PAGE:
Windmill Kings

Windmill Kings Review (Switch)

Game: Windmill Kings
Genre: Strategy Defense
System: Nintendo Switch (also on Steam Q1 2020)
Developers|Publishers: Bigosaur
Price: US $9.99| AU $15.00|Ca $ 12.59|£8.99|€ 9,99
Age Rating: US E 10+| EU 16+
Release Date: 1st November 2019

Review code use, with thanks to Bigosaur


Strategy games are always a teaser for the brain. They encourage you to think about what to do next in as slow or fast a pace as they set. And Windmill Kings sets the bar faster than the churning of a windmill, for better or worse.

Simplified Conquest

The core gameplay of Windmill Kings is that you and your opponent (either computer AI or another player) are set at two ends of the road, each with a castle to guard. You are each given resources to summon units to try and reach the other’s castle and destroy it.

You have the knights, who simply rush up with high HP and attack what’s in front of them. There are also archers that are weak up close but make up for it with ranged attacks. Then there are the clerics, who CAN attack but are ideally there to heal your units to survive a little longer.

Finally, there are the thieves, that follow an entirely different lane to directly bomb the castle away from the other three units. However, they can be blocked by other thieves the opponent summons too.

Rounding up the summon table are buildings that give you enhanced versions of each unit, and four different spells to use. You are given gold periodically to buy units but can earn more as you kill the opponent’s units. There are also star tokens that are used towards the buildings or spells, and those seem to be earned through time and killing too.

“All knights in a single file, no pushing!”

All and all, the matches in Windmill Kings play very quickly depending on your strategy of how to properly apply your units and resources. It feels like an inverse version of tug-o-war where the strength is pushing towards the enemy instead of pulling away.

This land was your land, but now it’s MY land!

The story campaign is that a king wants to resolve a logistics problem of better transporting his windmill wheat. But because of a mishap, a wizard duplicates the king in red clothes to a king in blue clothes. Then he’s chased out of his kingdom as a fake. Now he must earn the right back to his kingdom one square inch at a time.

Each spot on the story map has a challenge you have to complete, which will unlock a new reward. Fighting a team of archers, for example, will unlock them to use in the next battle.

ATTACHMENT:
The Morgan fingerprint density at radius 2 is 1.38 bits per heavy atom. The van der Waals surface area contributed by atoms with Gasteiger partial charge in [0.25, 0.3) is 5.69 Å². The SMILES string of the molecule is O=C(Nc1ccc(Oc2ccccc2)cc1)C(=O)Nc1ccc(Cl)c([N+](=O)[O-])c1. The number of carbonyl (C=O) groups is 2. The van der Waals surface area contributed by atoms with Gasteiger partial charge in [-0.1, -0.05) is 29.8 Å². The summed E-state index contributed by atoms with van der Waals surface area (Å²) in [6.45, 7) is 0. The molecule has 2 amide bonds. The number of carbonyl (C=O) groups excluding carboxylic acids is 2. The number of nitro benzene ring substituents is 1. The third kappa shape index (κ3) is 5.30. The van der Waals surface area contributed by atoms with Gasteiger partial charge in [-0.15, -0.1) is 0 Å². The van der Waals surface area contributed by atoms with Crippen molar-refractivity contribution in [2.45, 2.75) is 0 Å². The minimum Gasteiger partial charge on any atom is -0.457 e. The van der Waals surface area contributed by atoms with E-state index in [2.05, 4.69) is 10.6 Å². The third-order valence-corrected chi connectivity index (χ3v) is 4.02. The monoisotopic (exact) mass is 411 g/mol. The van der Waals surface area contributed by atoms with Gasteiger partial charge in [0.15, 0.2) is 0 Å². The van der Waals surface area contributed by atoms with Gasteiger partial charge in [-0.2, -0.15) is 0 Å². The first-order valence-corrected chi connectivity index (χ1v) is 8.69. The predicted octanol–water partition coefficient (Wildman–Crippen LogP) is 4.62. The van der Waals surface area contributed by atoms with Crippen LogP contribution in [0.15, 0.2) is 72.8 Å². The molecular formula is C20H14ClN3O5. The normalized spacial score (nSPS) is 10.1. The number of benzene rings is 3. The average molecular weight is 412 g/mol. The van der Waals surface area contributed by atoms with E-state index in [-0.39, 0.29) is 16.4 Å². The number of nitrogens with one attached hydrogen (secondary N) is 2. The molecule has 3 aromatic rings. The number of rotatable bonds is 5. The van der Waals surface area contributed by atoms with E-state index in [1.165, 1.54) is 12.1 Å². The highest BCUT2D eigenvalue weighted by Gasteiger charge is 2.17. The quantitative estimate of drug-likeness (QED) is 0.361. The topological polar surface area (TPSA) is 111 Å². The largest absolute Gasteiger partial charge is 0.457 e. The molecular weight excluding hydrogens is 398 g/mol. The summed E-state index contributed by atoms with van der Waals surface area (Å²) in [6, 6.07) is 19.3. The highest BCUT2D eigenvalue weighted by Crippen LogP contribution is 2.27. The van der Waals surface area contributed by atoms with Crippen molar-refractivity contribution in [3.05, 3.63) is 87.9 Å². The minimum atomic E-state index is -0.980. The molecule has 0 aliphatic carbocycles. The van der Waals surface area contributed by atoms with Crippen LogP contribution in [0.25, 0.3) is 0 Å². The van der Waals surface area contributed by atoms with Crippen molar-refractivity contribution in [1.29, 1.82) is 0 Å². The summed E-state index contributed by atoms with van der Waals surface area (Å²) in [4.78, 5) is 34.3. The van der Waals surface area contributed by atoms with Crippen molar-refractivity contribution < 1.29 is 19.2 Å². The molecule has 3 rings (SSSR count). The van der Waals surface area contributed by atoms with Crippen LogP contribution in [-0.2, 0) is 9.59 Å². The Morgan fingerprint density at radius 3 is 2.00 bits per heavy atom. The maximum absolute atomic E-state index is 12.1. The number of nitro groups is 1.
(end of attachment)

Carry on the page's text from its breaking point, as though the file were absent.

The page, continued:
The story was fun, but kind of short and uninspired. There was a surprise at the end of a supposed final battle, which was the most challenging of the campaign. Clearing it made me indeed feel a bit like “the king”. But immediately after that the story campaign restarts ALL OVER AGAIN without any sort of credits roll or enticing reward of beating the game.

Love the map and its likeness to a board game.

When all you have is the summon button…

Sadly, Windmill Kings doesn’t quite hold up in longevity. The novelty wore off when it became clear the strategy of “bum rushing” with every unit possible was how I won my battles. I only lost a few times against the computer and that was due to not having everything unlocked.

I didn’t know or care about the stat values of each unit; just what they can do. Knights to attack close, archers to attack far, and healers to heal. Spam a lot of them with more gold then you know what to do with. Then you win, usually.

Spells offered some variety, but I only really used the ice spell to stop enemies because the fire spell attacked my own buildings too, which meant wasting more stars on rebuilding them. It’s kind of fitting that the most annoying spell (summoning a big strong Giant) wasn’t unlocked until near the end of the campaign. The computer had a lot of fun with that advantage.

The Spoils of War

Windmill Kings is most fun playing with a friend. You can play against the computer, but their strategy is limited. The game is one of the shortest I’ve ever played, which was kind of a bummer. I liked it nonetheless and may come back to it once in a while for the satisfaction of overwhelming my enemies with my tactical spending.

And speaking of spending, if you have someone to play with, this game would be well worth the $10 price. Otherwise, wait for a sale.

Final Verdict: I Like It

I like it

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